Opinion / What marketers can learn from Spotify Discover Weekly
‘I wish Spotify Discover Weekly was a person so I could hug him for making my Monday morning commutes sound amazing.’ This is still how I feel about Spotify Discover Weekly, and I’m most definitely not the only one. By combining algorithms with human curation (users’ music taste, streaming history and other people’s listening habits), the feature serves a two-hour personalised playlist every week, unique for each of its users. Ten weeks after its soft launch in July 2015, Spotify users streamed more than 1 billion tracks from the playlists, making it one of the company’s most popular features.
Now, curated playlists are nothing new, but unlike competitors such as Apple Music, Google and Pandora, Spotify seems to have found the winning ingredients for personal DJ-like tailored mixtapes.
At Convergence Conference, Matt Ogle, senior product owner at Spotify, and Will Page, director of economics at Spotify, revealed the secret sauce of Discover Weekly’s unexpected success. I found some of the insights to hold true even outside of the realm of music streaming.
Stick to simple formats
How do you navigate 30 million tracks? As streaming goes mainstream, the challenge for music companies in recent years has been to provide a curation tool to help users discover new tracks. In the past, Spotify’s Discover screen (different from Discover Weekly) was placed several layers deep. ‘When I joined the company I realised two things about the Discover screen: First, there was some really incredible engineering behind it, which helped it serve up great new tunes. Second, no one was using it,’ said Ogle.
Finding new music through Discover required a fair amount of users’ time and attention... if they could even find the screen. How did Spotify turn it around? Playlists. ‘We thought, what if we take something that everyone on Spotify understands and knows how to do – listen to, create and share playlists – and use it to deliver new music to each user?’ explained Ogle. And that’s how the magic began.
Make it personal
Personalisation. One of those buzzwords, I know. But even something as small as your picture on the cover of a playlist can have a significant effect on how you engage with a product or service. ‘We asked ourselves how can we let users know that this playlist is specifically curated for them. And we did a simple, yet effective thing – put their faces on it’, said Ogle. It worked. Tests showed users are 17% more likely to try out the music in their Spotify Discover Weekly playlist if the cover has the image of the user on it instead of a generic one. A personal touch can create a sense of ownership and draw more people into the experience.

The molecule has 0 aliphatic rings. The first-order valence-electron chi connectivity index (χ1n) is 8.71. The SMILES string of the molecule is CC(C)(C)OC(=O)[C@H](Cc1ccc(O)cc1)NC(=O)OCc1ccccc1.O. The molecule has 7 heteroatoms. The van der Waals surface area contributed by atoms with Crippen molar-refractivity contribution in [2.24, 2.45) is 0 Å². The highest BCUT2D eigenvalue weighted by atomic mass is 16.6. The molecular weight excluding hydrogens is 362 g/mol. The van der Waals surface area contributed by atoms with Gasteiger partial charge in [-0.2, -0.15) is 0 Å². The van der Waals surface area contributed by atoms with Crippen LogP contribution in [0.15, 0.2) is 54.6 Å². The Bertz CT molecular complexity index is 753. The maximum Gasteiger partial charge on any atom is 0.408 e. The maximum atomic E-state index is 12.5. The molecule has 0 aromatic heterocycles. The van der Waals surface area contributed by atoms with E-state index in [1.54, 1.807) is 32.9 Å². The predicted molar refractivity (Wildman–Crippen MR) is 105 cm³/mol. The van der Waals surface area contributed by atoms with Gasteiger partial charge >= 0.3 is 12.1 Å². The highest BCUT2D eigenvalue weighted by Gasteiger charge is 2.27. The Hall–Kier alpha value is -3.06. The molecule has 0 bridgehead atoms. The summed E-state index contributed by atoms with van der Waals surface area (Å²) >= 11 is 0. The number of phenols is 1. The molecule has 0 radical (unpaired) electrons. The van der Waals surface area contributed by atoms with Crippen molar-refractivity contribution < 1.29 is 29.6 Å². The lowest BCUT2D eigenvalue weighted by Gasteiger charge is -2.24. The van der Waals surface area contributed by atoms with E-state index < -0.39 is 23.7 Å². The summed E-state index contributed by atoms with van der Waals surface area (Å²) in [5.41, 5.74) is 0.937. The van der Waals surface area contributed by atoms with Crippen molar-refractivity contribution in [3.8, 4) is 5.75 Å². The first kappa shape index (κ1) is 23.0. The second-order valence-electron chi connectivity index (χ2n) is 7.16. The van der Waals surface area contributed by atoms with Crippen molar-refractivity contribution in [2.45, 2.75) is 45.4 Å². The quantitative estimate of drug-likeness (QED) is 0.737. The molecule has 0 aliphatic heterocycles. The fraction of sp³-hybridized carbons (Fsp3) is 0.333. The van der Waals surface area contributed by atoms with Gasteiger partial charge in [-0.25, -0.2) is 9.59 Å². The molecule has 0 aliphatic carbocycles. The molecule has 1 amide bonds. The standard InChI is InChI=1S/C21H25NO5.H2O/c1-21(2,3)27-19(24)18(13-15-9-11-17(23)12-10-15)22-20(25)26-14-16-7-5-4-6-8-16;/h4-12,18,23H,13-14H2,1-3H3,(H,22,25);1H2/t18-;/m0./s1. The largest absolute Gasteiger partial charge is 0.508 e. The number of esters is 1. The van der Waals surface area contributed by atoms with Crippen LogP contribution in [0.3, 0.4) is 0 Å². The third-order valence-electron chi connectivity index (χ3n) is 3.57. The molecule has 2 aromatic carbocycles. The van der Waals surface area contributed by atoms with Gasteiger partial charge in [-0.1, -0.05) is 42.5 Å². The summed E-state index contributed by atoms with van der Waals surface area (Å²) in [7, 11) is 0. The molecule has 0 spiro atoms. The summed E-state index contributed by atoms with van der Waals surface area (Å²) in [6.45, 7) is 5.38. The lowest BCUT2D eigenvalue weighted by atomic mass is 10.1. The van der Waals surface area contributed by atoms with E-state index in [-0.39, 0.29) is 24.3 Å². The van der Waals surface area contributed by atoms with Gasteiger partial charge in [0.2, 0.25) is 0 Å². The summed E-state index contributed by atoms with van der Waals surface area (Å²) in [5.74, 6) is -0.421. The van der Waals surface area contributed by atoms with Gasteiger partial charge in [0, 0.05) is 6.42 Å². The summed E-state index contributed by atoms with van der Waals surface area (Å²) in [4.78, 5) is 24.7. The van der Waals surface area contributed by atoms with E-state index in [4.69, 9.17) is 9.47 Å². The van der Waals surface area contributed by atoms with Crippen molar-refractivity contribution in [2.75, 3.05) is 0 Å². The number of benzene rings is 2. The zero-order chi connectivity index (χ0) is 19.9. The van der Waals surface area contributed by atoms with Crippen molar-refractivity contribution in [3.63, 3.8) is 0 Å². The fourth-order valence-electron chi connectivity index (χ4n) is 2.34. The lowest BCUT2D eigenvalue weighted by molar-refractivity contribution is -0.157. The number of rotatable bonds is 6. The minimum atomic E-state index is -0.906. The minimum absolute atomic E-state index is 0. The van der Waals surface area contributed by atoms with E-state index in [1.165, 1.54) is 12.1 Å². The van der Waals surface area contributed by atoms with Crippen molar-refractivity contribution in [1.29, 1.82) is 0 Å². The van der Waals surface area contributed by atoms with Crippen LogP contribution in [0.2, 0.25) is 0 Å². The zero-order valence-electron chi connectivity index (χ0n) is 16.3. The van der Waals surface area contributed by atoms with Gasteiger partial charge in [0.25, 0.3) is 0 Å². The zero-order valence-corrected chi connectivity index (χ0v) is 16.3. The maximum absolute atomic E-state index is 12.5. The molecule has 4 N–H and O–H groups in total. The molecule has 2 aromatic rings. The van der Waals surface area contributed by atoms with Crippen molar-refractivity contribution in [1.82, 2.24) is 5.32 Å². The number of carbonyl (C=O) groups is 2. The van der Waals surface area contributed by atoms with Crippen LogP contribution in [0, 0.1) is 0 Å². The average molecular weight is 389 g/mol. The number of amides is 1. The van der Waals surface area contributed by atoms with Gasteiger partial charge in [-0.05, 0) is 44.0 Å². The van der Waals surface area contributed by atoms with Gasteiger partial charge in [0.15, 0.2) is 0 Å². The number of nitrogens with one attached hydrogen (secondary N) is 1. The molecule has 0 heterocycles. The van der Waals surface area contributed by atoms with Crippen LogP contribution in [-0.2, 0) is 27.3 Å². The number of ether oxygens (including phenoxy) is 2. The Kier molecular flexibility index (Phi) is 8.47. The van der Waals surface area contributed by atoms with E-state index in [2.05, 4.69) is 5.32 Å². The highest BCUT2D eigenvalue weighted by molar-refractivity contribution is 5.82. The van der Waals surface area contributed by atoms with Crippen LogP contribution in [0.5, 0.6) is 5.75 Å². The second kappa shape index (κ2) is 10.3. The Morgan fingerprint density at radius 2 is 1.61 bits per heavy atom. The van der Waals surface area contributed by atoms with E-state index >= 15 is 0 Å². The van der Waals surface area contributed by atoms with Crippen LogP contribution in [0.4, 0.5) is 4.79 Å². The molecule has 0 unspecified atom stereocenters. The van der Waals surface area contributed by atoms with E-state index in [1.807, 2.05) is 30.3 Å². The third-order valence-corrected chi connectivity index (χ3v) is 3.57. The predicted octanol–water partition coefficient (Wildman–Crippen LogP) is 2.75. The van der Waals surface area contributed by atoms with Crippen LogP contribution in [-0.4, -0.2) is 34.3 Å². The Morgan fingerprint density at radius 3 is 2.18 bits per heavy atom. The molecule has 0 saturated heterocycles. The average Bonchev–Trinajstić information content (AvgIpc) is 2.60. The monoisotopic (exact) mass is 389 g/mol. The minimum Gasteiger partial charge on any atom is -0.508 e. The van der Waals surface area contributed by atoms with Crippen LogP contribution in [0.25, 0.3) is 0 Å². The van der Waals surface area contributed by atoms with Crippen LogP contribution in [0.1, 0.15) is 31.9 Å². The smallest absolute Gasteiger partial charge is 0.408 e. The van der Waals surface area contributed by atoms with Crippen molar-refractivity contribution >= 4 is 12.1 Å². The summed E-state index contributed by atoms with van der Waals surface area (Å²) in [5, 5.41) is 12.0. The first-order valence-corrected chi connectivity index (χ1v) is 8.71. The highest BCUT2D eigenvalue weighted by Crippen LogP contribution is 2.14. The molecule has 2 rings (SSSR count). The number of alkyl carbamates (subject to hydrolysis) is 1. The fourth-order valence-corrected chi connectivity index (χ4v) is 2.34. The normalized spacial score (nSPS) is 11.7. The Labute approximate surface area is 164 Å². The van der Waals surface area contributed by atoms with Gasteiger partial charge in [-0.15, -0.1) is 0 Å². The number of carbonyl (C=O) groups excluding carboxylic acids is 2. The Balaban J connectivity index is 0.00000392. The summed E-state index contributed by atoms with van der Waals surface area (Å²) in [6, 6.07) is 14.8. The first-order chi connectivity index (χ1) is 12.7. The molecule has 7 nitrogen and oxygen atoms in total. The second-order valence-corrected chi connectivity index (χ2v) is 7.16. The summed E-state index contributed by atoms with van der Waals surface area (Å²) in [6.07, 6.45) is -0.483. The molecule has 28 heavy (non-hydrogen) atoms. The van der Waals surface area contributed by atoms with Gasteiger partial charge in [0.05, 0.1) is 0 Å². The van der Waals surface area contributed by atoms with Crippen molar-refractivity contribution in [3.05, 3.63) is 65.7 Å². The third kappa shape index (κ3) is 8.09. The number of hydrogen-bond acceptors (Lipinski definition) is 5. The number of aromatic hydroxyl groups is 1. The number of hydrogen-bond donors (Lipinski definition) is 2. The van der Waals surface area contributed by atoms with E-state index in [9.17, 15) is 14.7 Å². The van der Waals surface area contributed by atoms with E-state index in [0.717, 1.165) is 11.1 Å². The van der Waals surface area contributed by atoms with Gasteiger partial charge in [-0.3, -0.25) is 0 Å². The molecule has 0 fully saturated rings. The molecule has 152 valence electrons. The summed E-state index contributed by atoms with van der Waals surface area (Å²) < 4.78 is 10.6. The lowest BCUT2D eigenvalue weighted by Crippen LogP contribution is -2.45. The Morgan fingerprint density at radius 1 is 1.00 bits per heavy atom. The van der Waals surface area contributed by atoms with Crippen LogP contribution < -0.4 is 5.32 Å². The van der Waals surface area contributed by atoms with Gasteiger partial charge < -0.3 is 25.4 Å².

Balance familiar and unfamiliar
Discover Weekly is made up of two main things. A user’s music taste, defined by their music history, with more emphasis on what they have been playing recently, and the wider world of songs. When the team layers these two, the tunes you get revolve around the songs you’re into but you haven’t heard. ‘We’re mindful that discovery can also mean rediscovery,’ said Ogle. ‘There are many features on Spotify where we care about the newness of the tracks but Discover Weekly is not one of them. People want new music but if there are only tracks you haven’t heard a lot of people tune out. So we had to get the balance right. We need to have at least one or two names users are familiar with to show them that we understand them.'
‘After a while it became very clear that we have created a Monday habit, a ritual for our users,’ said Will Page, referring to that time when Spotify didn’t update Discover Weekly on time and people freaked out. ‘It was a good lesson for us that this is now part of people’s weekly music cycle.’ There is a moment in time on Spotify every week when something specific happens. On traditional radio, things run to schedule and people plan their time around it. It’s the opposite with the streaming service – you can play what you like, when you like. But as human beings we like a sort of structure and Spotify has managed to nail that with Discover Weekly. ‘We have created a random event (you don’t know what you’re getting); a regular event (happens every Monday); and reinforcing event (cheers you up on a Monday),’ said Page. People like the routine but there’s a certain randomness to it. And even if you don’t like your Discover Playlist one week, that doesn’t stop you from coming back to it the week after.
It also is a perishable good, and the scarcity element makes it more appealing. ‘Every Sunday, before the current Discover Weekly playlist vanishes we see a spike of users saving songs to their own music,’ said Ogle. In a way, this has created a sense of exclusivity, which digital music previously lacked.